> -likely to be marked as bad.
> -
> -For this reason, marking the block as bad in the OOB is explicitly
> -disabled by using the NAND_BBT_NO_OOB_BBM option in the driver. The rationale
> -for this is that there's no point in marking a block as bad, because good
> -blocks are also 'marked as bad' (in the OOB BBM sense) under normal usage.
> -
> -Instead, the driver relies on the bad block table alone, and should only perform
> -the bad block scan on the very first time (when the device hasn't been used).
> --
> 2.14.1
>
>
> ______________________________________________________
> Linux MTD discussion mailing list
> http://lists.infradead.org/mailman/listinfo/linux-mtd/

Patch

=======================
* None.

 Documentation/mtd/nand/pxa3xx-nand.txt | 113 ---------------------------------
 1 file changed, 113 deletions(-)
 delete mode 100644 Documentation/mtd/nand/pxa3xx-nand.txt

diff --git a/Documentation/mtd/nand/pxa3xx-nand.txt b/Documentation/mtd/nand/pxa3xx-nand.txt
deleted file mode 100644
index 1074cbc67ec6..000000000000
--- a/Documentation/mtd/nand/pxa3xx-nand.txt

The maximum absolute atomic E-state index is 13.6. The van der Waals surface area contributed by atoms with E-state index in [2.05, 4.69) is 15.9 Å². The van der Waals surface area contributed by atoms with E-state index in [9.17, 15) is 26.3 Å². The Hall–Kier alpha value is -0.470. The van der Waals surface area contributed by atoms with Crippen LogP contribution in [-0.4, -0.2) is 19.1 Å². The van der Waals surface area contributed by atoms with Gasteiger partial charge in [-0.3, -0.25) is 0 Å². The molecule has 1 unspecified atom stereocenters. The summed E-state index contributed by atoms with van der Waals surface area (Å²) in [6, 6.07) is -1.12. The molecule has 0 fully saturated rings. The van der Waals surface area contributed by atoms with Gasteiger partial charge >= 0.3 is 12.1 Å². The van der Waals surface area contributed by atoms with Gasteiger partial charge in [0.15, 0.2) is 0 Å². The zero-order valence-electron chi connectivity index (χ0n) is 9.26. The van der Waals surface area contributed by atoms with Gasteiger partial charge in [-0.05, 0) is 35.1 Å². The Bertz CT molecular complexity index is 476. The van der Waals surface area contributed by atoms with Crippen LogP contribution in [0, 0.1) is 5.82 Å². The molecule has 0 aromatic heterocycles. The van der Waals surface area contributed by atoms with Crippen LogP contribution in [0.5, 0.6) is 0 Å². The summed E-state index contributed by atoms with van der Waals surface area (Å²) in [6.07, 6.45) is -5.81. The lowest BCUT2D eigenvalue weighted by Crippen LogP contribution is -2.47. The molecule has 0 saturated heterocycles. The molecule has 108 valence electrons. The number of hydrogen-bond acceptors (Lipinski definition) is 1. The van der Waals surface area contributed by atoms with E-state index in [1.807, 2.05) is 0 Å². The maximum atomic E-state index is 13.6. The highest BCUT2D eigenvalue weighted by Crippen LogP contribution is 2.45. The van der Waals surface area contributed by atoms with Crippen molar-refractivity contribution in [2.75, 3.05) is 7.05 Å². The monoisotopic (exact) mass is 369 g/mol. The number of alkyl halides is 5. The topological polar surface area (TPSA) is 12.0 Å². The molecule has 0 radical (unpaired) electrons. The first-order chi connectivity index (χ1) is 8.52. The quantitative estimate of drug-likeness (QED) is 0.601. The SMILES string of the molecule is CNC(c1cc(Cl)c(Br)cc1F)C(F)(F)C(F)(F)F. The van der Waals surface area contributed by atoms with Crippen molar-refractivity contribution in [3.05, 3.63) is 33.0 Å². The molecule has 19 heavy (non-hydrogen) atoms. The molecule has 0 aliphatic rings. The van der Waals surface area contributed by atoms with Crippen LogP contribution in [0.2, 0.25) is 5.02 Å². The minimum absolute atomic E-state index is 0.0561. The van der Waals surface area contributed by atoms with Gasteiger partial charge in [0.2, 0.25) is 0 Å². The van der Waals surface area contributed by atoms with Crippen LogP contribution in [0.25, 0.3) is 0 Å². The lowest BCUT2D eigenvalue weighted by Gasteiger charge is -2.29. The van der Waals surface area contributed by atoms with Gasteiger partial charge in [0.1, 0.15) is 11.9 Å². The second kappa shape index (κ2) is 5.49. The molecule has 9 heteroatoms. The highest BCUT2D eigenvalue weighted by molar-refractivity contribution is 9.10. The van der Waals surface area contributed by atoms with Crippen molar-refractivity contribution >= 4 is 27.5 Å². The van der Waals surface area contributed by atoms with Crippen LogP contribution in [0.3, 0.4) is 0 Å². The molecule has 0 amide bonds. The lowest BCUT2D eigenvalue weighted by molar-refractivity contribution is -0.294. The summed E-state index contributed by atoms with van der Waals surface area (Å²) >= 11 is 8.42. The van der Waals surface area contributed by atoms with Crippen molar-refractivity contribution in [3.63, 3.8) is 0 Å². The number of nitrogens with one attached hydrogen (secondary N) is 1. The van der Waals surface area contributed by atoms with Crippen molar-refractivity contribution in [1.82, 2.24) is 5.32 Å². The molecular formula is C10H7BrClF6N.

+++ /dev/null
@@ -1,113 +0,0 @@ 
-
-About this document
-===================
-
-Some notes about Marvell's NAND controller available in PXA and Armada 370/XP
-SoC (aka NFCv1 and NFCv2), with an emphasis on the latter.
-
-NFCv2 controller background
-===========================
-
-The controller has a 2176 bytes FIFO buffer. Therefore, in order to support
-larger pages, I/O operations on 4 KiB and 8 KiB pages is done with a set of
-chunked transfers.
-
-For instance, if we choose a 2048 data chunk and set "BCH" ECC (see below)
-we'll have this layout in the pages:
-
-  ------------------------------------------------------------------------------
-  | 2048B data | 32B spare | 30B ECC || 2048B data | 32B spare | 30B ECC | ... |
-  ------------------------------------------------------------------------------
-